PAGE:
Police arrest convoy protesters in New Zealand Parliament

Wellington, New Zealand — On Thursday, police arrested dozens of protesters camp on the premises of the New Zealand Parliament on the third day of the convoy’s protest against the coronavirus order.

The arrest took place after Parliamentary Speaker Trevor Mallard took the unusual step of closing the site.

Police called in over 100 additional police officers from other parts of the country. Still, police seemed ready to wait, as police officers lined up and ordered people to leave, but they moved them forward very slowly.

By evening, police had arrested more than 120 people and charged many of them with trespassing or sabotage. Police wore protective vests, but did not carry riot equipment or guns. Some protesters were preparing to hunt down the third night.

Police said they told everyone because they were breaching.

“Police have repeatedly urged protesters to leave the premises and have begun driving people out of the precincts,” said Cory Parnell, commander of the Wellington district. “Police have granted people the right to protest, but this must be done in a way that does not unduly affect the general public.”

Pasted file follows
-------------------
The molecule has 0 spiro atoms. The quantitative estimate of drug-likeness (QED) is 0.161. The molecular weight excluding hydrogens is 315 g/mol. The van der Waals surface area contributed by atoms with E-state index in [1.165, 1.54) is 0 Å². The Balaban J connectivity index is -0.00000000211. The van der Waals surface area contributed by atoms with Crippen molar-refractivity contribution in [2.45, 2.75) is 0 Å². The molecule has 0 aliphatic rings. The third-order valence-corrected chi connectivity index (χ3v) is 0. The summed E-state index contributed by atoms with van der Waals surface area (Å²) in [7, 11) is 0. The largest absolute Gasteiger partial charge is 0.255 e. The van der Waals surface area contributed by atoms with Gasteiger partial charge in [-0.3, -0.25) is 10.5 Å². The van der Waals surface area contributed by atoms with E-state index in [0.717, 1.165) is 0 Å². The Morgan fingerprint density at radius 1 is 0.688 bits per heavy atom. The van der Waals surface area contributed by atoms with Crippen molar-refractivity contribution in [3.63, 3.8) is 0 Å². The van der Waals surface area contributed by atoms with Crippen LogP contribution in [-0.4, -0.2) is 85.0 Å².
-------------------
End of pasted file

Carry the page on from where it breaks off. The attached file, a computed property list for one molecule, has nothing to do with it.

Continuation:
The protest began on Tuesday after more than 1,000 people driving cars and trucks in convoys inspired by protests in Canada and elsewhere gathered in Congress.

The number of protesters had dropped to hundreds by Thursday. Some of the protesters’ cars remained parked in the middle of the streets around Congress, forcing some streets to close. During the protests, the National Library and many cafes and bars in the area closed their doors.

Parliamentary grounds are often a place of peaceful protest, but large campouts are rare.

Usually at least some politicians come out to listen to protesters’ concerns, but politicians reconvened in Congress after summer vacation seem to be rarely united by not admitting protesters. It looked like. ..

Among the protesters’ complaints is the requirement that certain workers, such as teachers, doctors, nurses, police and military personnel, be vaccinated against COVID-19 in New Zealand. Many protesters also oppose the obligation of masks, such as among children over the age of eight in the store or in the classroom, and uphold the ideal of more “freedom.”

New Zealand escaped the worst pandemic after closing its borders, implementing strict blockades and limiting the spread of the virus. The country reports only 53 viral deaths in a population of 5 million.

However, some people are tired of the restrictions. Ardan said last week that the reopening of the border would phase out quarantine requirements for incoming travelers. About 77% of New Zealanders are vaccinated and Ardan also promises not to impose any further blockades.

Health officials report about 200 new virus cases daily as the outbreak of Omicron variants spreads. Currently, 16 people are hospitalized for the virus.

Wellington City Council spokesman Richard McLean hadn’t issued a vehicle illegally parked near Congress due to staff safety concerns, but reopened the road in a state of instability. He said he was considering options to do so. He said the council advised people to avoid the area.

Nick Perry

Associated Press


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